With the Syrian civil war increasingly developing on sectarian lines, Christians have suffered persecution at the hands of other rebel groups too, refugees say.

Syrian Christian refugees in southeast Turkey – many of whom are retreading the steps of their forebears who fled persecution in southern Turkey during the last century – say they are often seen as fair game by an assortment of jihadists and Islamist rebels.

Last year, Christian refugees described to VOA the execution of a half dozen of their co-religionists in the northwestern village of al-Yakubiye, in Idlib province, by Sunni Muslims aligned with the Western-backed Free Syrian Army.

Rahel, a 45-year-old former teacher, said, “Al Nusra didn’t come to our village; the people who came were from villages close by, and they were Free Syrian Army.”

Christians were targeted because they were seen as being pro-Assad, although she added some of the persecution was motivated by greed, with the better off being targeted first and their property divided by powerful local Sunni Muslim families.

Nearly a third of Syria’s Christians, an estimated 600,000, have fled the country. Before the war, Christians accounted for about 10 percent of Syria’s population of 22 million.

Iraq conflict

In Iraq, the Christian minority made up of Assyrians, Chaldeans and Syriacs began to leave the country even before the current conflicts in the region, which has just added impetus to the flight.

Since the 1990s, hostility from the government of Saddam Hussein – and, since his fall, sectarian killings and bombings and an increasingly aggressive Islamist political culture – have forced two-thirds of Iraq’s Christians to flee overseas, slashing the population from 1.5 million to an estimated 300,000 today.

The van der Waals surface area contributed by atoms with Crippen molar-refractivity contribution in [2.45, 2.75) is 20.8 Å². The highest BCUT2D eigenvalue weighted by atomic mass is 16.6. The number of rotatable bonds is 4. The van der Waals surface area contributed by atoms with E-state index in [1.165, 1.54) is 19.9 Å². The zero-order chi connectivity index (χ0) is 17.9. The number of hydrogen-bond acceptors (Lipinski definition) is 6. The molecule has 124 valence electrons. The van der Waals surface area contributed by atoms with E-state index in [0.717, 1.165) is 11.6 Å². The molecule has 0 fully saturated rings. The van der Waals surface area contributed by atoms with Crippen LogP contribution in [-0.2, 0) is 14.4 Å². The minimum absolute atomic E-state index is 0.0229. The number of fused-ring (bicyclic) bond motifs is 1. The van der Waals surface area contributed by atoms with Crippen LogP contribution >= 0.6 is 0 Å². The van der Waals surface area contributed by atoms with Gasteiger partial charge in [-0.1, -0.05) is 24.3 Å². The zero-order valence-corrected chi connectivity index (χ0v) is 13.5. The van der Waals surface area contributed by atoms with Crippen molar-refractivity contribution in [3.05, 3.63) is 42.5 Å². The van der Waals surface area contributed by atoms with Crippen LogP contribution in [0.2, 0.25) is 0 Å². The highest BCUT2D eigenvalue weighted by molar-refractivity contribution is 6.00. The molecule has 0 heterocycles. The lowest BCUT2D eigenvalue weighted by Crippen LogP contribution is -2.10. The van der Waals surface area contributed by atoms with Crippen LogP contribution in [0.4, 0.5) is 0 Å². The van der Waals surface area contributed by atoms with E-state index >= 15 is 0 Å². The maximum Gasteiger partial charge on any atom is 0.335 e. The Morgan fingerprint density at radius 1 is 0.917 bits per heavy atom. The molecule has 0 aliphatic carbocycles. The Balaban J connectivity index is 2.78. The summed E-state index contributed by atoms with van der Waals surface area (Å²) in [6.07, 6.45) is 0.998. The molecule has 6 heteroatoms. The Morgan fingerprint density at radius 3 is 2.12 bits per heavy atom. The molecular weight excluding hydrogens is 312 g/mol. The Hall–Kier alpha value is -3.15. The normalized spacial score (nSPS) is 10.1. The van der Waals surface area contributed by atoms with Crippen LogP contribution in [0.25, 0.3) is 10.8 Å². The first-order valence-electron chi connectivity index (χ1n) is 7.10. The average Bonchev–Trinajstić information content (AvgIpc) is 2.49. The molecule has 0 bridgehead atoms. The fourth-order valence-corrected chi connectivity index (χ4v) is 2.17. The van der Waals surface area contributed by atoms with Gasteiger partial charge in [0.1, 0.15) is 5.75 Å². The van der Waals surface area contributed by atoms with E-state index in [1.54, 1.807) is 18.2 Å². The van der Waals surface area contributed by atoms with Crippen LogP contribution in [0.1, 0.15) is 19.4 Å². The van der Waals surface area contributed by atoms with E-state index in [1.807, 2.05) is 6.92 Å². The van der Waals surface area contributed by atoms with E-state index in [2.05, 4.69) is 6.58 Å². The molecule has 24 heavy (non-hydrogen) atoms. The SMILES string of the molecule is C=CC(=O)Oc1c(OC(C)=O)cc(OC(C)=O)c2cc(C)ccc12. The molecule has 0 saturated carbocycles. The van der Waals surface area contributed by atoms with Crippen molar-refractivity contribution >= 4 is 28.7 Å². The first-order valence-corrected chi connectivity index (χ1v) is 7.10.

With the advance by Islamic State militants into the Nineveh plains, the original Assyrian heartland where Christians speak Assyrian as their first language and Arabic their second, the exodus has become rushed. The Nineveh plains are where Thaddeus, an early Jewish convert to Christianity, is thought to have preached the Gospel, sent there by one of the apostles, Thomas.

Debate over priority

The plight of Christians in Syria and Iraq has stirred debate in several Western countries about whether they should be given priority. U.S. and British officials say they are loath to focus on Christians among the Syrian and Iraqi diaspora for fear of feeding into the “clash of civilizations” propaganda promoted by jihadists – and by far-right politicians in the West.

This has left both governments open to mounting domestic criticism that they have not been doing enough for Christian refugees – from right-wing evangelical groups to more moderate Christian leaders.

While calling for Britain to take in more refugees generally, the Archbishop of Canterbury, Justin Welby, the head of the worldwide Anglican church, raised concerns about a British plan to take in refugees only from camps in the region for fear that will exclude Christians.

Speaking in the House of Lords, he warned, “Within the camps there is significant intimidation and radicalization, and many particularly of the Christian population who have been forced to flee are unable to be in the camps.”

Members of Australia’s government have been sharply and publicly divided not only about the numbers of refugees the country should admit but also over the religious background of those admitted.

Malcolm Turnbull, just days before becoming the country’s prime minister after ousting Tony Abbott, said the focus should be on Christians, arguing he was doubtful that Christians can survive in Syria and Iraq.

“In an increasingly sectarian Middle East, you have to ask whether the gaps, the spaces that they were able to live and survive in will any longer be available,” he said.